Dull? Unthinking? Inartistic? I think not. Steve McQueen didn’t think so, either.
A fascinating essay from Harper’s long ago, “Aristotle’s Garage” by Don Sharp, starts with the author examining the inner bore of a brake cylinder and quickly slides into a comparison of Plato’s politics with Aristotle’s zoology. All this philosophy from a simple brake cylinder, just think if the repairs were more complex!
The point of all this is that “mindless” or “unthinking” are hardly words to describe the activity we engage in as we work with our hands. It can certainly be those things but only if the practitioner brings nothing more to it. Our hands are intricate tools guided as accurately as our minds will allow, the proper diagnosis the result of careful observation, logical deduction and methodical testing. The finished repair displays a wide range of our abilities, our decisiveness while determining what needs to be done and our integrity, either as we perform the work to the highest standards, or something less. Our character is reflected by every repair, there’s no hiding behind committees and bureaucracies, judgment is honest and direct. Is it any wonder many find it so refreshing while others a little terrifying? If you’re the sort who prefers to dodge responsibility for things gone wrong with a deft bit of verbal brilliance, the clear judgment of hands on work can be a scary place, politicians need not apply.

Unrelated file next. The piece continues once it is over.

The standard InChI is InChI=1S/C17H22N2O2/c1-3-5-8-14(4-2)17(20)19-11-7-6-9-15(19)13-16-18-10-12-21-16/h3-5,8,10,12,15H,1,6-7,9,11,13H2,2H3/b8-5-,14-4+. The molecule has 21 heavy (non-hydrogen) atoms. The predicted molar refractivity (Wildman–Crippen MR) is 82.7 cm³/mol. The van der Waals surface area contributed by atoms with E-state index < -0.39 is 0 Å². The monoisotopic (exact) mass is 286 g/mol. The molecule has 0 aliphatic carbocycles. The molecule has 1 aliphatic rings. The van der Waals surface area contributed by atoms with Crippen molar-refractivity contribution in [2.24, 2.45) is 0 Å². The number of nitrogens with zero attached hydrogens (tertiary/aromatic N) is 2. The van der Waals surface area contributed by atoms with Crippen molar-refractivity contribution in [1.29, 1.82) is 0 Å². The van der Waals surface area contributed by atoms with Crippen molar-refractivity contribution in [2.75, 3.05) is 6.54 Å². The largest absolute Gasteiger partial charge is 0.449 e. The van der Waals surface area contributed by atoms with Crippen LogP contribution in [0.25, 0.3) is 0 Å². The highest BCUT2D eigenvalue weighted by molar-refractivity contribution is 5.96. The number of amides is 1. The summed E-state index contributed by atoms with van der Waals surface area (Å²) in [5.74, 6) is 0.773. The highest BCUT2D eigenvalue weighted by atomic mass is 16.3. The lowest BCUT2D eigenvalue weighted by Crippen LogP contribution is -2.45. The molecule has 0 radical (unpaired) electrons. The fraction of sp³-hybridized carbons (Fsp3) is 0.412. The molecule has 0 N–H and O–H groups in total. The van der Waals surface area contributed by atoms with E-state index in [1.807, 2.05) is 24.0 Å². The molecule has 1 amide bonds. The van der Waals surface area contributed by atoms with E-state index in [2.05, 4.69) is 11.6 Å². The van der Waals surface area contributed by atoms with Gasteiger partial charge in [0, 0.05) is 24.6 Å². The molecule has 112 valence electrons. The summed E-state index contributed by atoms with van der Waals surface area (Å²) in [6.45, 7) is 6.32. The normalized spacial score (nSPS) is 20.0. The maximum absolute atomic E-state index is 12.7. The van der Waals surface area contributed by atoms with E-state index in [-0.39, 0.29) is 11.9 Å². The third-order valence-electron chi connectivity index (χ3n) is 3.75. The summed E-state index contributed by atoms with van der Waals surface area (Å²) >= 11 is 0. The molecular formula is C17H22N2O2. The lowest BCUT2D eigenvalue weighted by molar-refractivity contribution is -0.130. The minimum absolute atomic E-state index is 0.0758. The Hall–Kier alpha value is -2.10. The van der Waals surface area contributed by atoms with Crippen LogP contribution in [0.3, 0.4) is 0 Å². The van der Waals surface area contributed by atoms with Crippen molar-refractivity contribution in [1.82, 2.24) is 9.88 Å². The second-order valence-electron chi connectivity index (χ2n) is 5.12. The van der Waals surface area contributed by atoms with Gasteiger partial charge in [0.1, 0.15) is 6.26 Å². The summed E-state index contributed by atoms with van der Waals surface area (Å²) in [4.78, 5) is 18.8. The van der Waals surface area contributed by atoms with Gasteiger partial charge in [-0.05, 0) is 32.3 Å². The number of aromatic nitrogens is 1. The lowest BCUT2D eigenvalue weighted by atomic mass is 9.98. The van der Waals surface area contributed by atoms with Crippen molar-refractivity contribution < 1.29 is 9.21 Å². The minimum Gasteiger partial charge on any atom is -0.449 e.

If this nascent trend continues to grow and just a few more people try hands on work, or at least rethink their view of it, perhaps the pendulum will swing in that direction for a while and it will gain greater respect, inevitably, though, it will swing away once again and hands on work will lose out, waiting for another, equally inevitable, future rediscovery. Of course, some of us will continue on knowing full well the challenges and rewards available from the hands on world and the level of thought necessary to perform at the highest levels. If no one else gets it and the trend dies, why don’t we just keep the fun to ourselves?